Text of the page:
Although the ignition delay is a characteristic of the fuel it is affected by what’s going on in the cylinder and the spark energy, temperature and duration. This is a complex area and I don’t claim to have all the answers but there again, unless I’m seriously delusional, no one else does either. Here’s my take on it at the present time. At part throttle low rpm operation increasing spark energy, temperature and duration all seem to reduce ignition delay time. Just how much they do so appears to depend on the starting conditions. High mixture turbulence and optimal fuel atomization/vaporization almost always means the charge is easier to light off where as a poor quality air/fuel mix with little mixture motion is not. In the first instance spark energy and temperature play a role toward a quicker light off, but spark duration, for the most part, seems less important. In the second instance where the ignition has to overcome inadequacies in the mixture preparation, spark duration can play a more significant role where longer is better.

    Bulk Burn Rates.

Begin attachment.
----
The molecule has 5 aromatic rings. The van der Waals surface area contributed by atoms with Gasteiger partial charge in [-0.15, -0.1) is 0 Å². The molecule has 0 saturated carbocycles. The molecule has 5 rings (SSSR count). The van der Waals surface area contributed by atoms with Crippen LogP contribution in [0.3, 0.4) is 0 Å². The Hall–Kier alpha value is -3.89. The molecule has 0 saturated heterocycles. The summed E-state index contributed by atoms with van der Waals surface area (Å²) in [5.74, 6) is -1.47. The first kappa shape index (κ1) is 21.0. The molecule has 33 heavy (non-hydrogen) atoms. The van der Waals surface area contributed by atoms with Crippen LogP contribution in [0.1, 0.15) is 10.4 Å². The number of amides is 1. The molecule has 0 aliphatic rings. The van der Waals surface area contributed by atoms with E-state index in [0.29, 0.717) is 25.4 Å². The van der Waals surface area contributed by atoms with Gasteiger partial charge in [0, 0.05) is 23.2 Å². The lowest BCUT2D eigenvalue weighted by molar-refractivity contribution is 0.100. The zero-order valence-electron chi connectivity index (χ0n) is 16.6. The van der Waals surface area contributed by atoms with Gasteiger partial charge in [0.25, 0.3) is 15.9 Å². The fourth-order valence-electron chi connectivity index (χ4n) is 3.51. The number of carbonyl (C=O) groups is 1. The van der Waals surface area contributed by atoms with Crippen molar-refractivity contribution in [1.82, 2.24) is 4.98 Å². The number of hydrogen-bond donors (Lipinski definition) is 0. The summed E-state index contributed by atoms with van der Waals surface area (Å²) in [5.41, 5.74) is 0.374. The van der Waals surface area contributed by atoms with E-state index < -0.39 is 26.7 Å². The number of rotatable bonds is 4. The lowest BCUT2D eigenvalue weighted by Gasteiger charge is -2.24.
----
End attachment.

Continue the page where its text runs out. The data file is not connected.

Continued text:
Notice I am using the term ‘burn rates’. That’s with good reason as the charge does not explode as is so often implied. On the other hand detonation is an explosion and that can wreak havoc on an engines internals. Detonation occurs when a combination of temperature and pressure brought about by the charge so far burned, causes the remaining unburned charge to spontaneously ignite. The sudden heat release and the extreme rise in cylinder pressure will quickly destroy the pistons. I may as well blow another myth here while I am at it – detonation does not occur when two flame fronts collide. Here is a short description of what happens when two approaching flame fronts meet – next to nothing! Detonation is in fact a complex event but normal combustion is probably even more so. If you want to visually see, in step-by-step fashion, how combustion progresses, check out the illustrations in David Vizard’s article at Turbulence and Combustion Dynamics.